Budo: A journey from the mountain

Views of mount Fuji, Hiroshige #32 - Dog Eye Pass

Views of mount Fuji, Hiroshige #32 – Dog Eye Pass

The journey of the budoka is often described allegorically as that of climbing a mountain, its a great allegory! A long difficult journey, many paths joinging into one, getiing lost and finding ones way, I’ve mused on it myself and found it quite helpful.
Recently I have wondererd if the reverse a useful truism, that is we start Budo at a mountain top and journey to join the ocean eventually. Its not a new idea of course ( rarely am I accussed of anything original ).

Maruyama sense’s. Famous Doka reads  “Every river has a name. However, these names disappear when they flow into the great ocean. Aikido has many styles, many names, but Aikido is Aikido. It is my vision and hope that, like the rivers, they flow together and unite as one”

When you start out on the journey of Budo its pretty straight forward and much like walking down a mountain.  Initially the way is clear and easy, there are not to many hard decisions along the way , and like a flowing stream you meet a growing group of people to share the path err river with. Pretty soon you’re wizzing past the milestones grading regularly, in fact  with alarming regularity and all the while caught up in a growing momentum to help keep you moving. And the more you practice the more you see similarities with other rivers in your art. And as you join them at the tributaries and perhaps even in other martial school and eventually completely different arts too start to have more in common that different.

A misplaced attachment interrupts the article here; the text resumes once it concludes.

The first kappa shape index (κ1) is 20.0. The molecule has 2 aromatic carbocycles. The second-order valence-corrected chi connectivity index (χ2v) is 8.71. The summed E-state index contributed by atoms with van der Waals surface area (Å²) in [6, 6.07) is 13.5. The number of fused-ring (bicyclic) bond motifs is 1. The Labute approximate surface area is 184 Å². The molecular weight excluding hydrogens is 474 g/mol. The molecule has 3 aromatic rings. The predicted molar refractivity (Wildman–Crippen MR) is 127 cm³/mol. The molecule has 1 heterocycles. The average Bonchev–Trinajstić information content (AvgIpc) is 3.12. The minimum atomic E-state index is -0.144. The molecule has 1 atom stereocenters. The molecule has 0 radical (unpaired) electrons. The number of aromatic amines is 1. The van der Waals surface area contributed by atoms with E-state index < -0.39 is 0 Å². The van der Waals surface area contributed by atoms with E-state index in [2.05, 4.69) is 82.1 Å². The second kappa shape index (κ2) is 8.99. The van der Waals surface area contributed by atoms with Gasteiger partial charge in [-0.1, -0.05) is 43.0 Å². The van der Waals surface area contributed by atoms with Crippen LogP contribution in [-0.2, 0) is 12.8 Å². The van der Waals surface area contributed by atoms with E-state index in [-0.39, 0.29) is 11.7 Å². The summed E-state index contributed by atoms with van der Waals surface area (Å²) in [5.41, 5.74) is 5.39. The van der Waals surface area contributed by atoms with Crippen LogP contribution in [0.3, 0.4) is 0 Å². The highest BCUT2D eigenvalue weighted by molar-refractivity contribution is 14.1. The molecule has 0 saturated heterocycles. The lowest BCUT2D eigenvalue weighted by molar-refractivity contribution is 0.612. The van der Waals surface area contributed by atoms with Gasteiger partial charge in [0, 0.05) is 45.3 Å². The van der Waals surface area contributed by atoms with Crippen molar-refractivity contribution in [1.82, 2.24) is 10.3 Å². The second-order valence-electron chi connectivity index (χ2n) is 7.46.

However its not to long before the pace of the river slowsup, it becomes tidal, brackish and maybe even a bit smelly. Its here many slip off into the shallows and in time maybe come stuck there ending up in a stagnate pool or a billabong over time. But pressing on we arrive at the river esturarys and fertile marsh lands as we get closer to the great ocean. This is often around the time we exit the formal school gradings systems, where having done all the kata and learned all the techniques (at least externally) and its difficult to know where to go.

The great ocean lies not far away but here too at the estuaries are the great cities (dare i say martial  organisations) of the world to delight and bedazzle, and here in the marshes along with the guides can lurk the crocodiles and predators too ( yes the skilled and near great – growing their followers but perhaps not able to guide them to the ocean)! too. The great ocean lies not far away but the way is now often occluded, perhaps directionless wandering ensues, trudging through mud ( sweat and great effort) in the hope of making progress. In time though you can hear the ocean, hear the delight of those that have found their way their to the shores and are diving in, but for now the trudge to find your way through by effort,studying , listening out and following blindly one you trust are often your only guides. In these time the company of like minded Arganouts is a treasure


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